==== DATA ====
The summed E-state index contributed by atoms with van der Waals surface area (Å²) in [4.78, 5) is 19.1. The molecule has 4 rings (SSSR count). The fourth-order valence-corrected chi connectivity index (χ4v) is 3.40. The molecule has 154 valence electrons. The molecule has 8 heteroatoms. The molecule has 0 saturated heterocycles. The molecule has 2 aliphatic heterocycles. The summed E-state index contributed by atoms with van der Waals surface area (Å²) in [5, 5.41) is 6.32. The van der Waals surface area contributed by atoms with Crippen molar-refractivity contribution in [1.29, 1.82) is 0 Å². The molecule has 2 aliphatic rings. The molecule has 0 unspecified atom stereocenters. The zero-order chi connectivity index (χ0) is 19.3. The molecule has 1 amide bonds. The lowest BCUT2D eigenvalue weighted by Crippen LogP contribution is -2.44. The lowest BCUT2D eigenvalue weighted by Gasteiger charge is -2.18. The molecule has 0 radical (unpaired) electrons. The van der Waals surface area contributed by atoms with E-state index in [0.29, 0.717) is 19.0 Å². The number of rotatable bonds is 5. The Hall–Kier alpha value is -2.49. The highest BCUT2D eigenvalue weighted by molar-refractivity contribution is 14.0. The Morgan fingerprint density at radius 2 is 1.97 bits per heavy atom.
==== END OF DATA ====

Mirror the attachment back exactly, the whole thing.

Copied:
The summed E-state index contributed by atoms with van der Waals surface area (Å²) in [4.78, 5) is 19.1. The molecule has 4 rings (SSSR count). The fourth-order valence-corrected chi connectivity index (χ4v) is 3.40. The molecule has 154 valence electrons. The molecule has 8 heteroatoms. The molecule has 0 saturated heterocycles. The molecule has 2 aliphatic heterocycles. The summed E-state index contributed by atoms with van der Waals surface area (Å²) in [5, 5.41) is 6.32. The van der Waals surface area contributed by atoms with Crippen molar-refractivity contribution in [1.29, 1.82) is 0 Å². The molecule has 2 aliphatic rings. The molecule has 0 unspecified atom stereocenters. The zero-order chi connectivity index (χ0) is 19.3. The molecule has 1 amide bonds. The lowest BCUT2D eigenvalue weighted by Crippen LogP contribution is -2.44. The lowest BCUT2D eigenvalue weighted by Gasteiger charge is -2.18. The molecule has 0 radical (unpaired) electrons. The van der Waals surface area contributed by atoms with E-state index in [0.29, 0.717) is 19.0 Å². The number of rotatable bonds is 5. The Hall–Kier alpha value is -2.49. The highest BCUT2D eigenvalue weighted by molar-refractivity contribution is 14.0. The Morgan fingerprint density at radius 2 is 1.97 bits per heavy atom.